Just asking…Report

    • @Roque Nuevo, C’mon Roque – did you not see the piece I wrote on the AZ law in which I said that after it was revised it was not an “apocalyptic infringement” even if I still think it’s a bad law? Which is exactly what I’m saying here, come to think of it.Report

      • Roque Nuevo in reply to Mark Thompson says:

        @Mark Thompson, Sorry, I missed that. I guess that I wasn’t talking about you. I must have confused you with others on this blog who do take the “apocalyptic infringement” line on the Arizona law. But what about them, e.g., ED Kain and his ilk? Do they oppose the airport gun-control law as an “apocalyptic infringment” of basic human rights, in accordance with their views on the Arizona law, which are certainly parallel situations? Or do they support it, as a needed but unpleasant security measure? In other words, do these people have any principles beyond group-think, or anti-group think (in the case of ED Kain)?Report

        • Jaybird in reply to Roque Nuevo says:

          @Roque Nuevo, yeah, I’m the guy running around yelling “papers, please”.

          My take is, as you see, a handful of posts up.

          I don’t see this as an exercise of government power anywhere near as much as a communication on the part of the government that they don’t know what or how to do jack schitt.Report

  7. Bull E says:

    I agree that the law is pointless, yet not a wholesale violation of gun rights. However, that isn’t a sufficient defense of the unintended cost of such a stupid law. Training, enforcement, educating the population, etc. I believe the bigger concern for small gov’t types is that no one even takes those things into consideration when voting on something so stupid. It just makes a good sound bite for poly-tics to say “I voted to make airports safer”. Really, they just voted to add training requirements to police and security officers at airports and pissed off the NRA. It is such a waste on so many levels. My issue (I am probably considered a gun nut by most folks btw) is that the people vote for these politicians exactly because they enact such totally unenforceable laws. How is that possible? I think that across the political spectrum this can be seen as a horrible law, so who, of the voting public, thinks otherwise? Are people that ignorant that they believe that this kind of law was a necessity. Do people believe this will actually make airports safer? If not, then what is the motivation to elect politicians who create such laws? I am at a loss.Report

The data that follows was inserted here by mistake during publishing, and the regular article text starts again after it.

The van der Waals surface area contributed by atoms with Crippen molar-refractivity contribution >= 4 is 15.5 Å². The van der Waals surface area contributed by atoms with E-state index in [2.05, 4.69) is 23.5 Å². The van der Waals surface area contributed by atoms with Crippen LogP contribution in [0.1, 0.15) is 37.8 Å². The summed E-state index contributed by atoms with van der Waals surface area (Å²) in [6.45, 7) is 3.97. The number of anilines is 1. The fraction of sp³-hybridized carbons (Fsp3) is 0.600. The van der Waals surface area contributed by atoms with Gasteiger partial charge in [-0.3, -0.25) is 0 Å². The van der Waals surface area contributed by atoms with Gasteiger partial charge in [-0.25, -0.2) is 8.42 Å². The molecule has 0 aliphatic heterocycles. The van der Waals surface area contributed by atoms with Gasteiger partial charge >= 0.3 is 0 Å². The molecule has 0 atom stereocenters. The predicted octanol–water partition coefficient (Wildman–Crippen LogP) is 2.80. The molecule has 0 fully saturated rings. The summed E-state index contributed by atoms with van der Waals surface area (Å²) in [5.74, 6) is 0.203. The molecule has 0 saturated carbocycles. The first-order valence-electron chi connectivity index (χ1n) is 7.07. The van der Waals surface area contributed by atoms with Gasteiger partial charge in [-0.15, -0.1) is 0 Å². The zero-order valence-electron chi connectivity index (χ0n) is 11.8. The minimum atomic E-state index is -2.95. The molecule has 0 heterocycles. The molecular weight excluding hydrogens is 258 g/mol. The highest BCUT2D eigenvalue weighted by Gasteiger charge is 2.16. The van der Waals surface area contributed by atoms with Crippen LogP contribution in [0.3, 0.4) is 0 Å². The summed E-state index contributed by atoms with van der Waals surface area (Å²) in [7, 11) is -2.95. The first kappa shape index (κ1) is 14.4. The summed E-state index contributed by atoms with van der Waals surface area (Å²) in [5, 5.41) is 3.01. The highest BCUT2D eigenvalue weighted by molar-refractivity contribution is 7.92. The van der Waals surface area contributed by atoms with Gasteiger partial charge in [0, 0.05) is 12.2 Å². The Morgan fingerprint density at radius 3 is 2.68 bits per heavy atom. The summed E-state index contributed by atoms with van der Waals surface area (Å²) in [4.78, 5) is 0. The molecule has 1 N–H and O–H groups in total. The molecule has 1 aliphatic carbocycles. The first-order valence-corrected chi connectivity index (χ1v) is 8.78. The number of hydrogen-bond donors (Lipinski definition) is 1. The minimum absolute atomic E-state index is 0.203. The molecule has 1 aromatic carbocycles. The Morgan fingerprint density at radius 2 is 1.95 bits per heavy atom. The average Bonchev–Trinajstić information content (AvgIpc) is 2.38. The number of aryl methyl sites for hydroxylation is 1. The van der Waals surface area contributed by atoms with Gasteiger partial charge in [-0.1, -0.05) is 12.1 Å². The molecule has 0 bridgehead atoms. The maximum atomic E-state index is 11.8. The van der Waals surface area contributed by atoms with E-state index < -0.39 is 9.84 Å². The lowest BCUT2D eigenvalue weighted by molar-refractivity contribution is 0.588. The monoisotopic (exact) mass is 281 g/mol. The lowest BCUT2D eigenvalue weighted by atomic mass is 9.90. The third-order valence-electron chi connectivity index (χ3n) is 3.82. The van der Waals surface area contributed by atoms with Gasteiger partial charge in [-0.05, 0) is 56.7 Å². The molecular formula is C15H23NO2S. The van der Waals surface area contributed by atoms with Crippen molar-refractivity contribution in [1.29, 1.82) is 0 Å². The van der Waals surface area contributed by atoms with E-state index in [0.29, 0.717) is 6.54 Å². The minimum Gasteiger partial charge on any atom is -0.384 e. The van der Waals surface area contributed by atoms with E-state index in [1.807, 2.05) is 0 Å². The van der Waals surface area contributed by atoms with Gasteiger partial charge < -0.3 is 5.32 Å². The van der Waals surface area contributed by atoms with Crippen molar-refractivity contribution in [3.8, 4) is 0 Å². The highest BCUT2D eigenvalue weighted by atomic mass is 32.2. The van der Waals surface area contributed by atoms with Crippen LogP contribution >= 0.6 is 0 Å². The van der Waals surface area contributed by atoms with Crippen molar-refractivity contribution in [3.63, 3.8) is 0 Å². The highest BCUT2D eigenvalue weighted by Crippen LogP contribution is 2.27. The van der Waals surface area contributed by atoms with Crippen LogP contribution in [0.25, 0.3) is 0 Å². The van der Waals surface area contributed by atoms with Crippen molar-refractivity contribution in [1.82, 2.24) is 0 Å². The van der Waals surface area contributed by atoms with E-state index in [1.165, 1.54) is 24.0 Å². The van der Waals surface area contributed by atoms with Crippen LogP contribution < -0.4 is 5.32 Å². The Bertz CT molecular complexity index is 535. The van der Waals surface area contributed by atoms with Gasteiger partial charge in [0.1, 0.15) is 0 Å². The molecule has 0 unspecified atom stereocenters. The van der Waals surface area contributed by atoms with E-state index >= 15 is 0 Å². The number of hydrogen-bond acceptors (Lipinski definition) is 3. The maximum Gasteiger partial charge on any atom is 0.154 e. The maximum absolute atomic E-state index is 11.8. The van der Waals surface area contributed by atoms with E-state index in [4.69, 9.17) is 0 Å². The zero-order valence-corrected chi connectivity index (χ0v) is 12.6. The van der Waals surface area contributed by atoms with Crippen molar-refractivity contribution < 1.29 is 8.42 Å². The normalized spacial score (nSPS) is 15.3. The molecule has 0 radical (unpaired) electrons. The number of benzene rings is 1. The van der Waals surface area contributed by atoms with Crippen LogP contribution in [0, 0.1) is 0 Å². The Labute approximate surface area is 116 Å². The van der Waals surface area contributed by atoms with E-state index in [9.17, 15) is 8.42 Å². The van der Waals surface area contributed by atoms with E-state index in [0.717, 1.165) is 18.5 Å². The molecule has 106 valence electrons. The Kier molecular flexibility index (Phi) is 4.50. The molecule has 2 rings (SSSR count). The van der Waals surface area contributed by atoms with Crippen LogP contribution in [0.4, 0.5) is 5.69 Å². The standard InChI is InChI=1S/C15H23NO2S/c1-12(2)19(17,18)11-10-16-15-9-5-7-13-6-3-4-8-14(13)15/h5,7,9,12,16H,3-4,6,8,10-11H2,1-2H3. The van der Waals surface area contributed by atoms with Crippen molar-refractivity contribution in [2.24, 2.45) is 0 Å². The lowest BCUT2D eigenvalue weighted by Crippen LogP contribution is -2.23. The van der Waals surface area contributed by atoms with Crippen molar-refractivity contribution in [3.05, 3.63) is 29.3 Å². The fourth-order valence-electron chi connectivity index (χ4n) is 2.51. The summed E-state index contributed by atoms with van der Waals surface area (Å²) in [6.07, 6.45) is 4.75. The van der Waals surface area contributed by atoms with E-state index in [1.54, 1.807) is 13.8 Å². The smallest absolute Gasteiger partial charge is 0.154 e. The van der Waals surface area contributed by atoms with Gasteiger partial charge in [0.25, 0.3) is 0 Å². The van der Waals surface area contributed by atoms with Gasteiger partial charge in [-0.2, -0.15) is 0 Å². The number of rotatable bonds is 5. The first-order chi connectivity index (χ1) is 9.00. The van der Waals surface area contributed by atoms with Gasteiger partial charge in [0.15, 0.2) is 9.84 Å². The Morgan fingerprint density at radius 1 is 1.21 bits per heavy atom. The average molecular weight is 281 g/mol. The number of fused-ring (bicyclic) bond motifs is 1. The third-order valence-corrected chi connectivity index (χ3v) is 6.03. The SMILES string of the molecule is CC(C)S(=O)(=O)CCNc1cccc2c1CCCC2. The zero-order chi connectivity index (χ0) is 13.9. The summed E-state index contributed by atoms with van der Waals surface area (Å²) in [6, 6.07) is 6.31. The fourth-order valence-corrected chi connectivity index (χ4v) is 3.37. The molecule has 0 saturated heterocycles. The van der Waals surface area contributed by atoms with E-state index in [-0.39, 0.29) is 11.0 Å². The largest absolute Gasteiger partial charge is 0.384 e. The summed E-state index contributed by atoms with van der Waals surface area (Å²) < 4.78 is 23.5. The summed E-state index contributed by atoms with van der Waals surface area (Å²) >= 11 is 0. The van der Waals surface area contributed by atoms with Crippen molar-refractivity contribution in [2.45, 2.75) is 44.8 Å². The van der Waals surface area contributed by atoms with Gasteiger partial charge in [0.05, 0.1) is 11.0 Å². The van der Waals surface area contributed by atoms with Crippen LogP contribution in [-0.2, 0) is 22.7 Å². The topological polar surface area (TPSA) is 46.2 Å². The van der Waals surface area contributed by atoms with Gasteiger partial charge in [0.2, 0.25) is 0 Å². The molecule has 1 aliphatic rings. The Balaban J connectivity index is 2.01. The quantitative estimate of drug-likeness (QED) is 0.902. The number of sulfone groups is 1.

8. Michael Drew says:

    I’d be quite interested to hear your take, Mark, on the meaning of the Second in 1789, and today. Why they wanted it; why we still want it.Report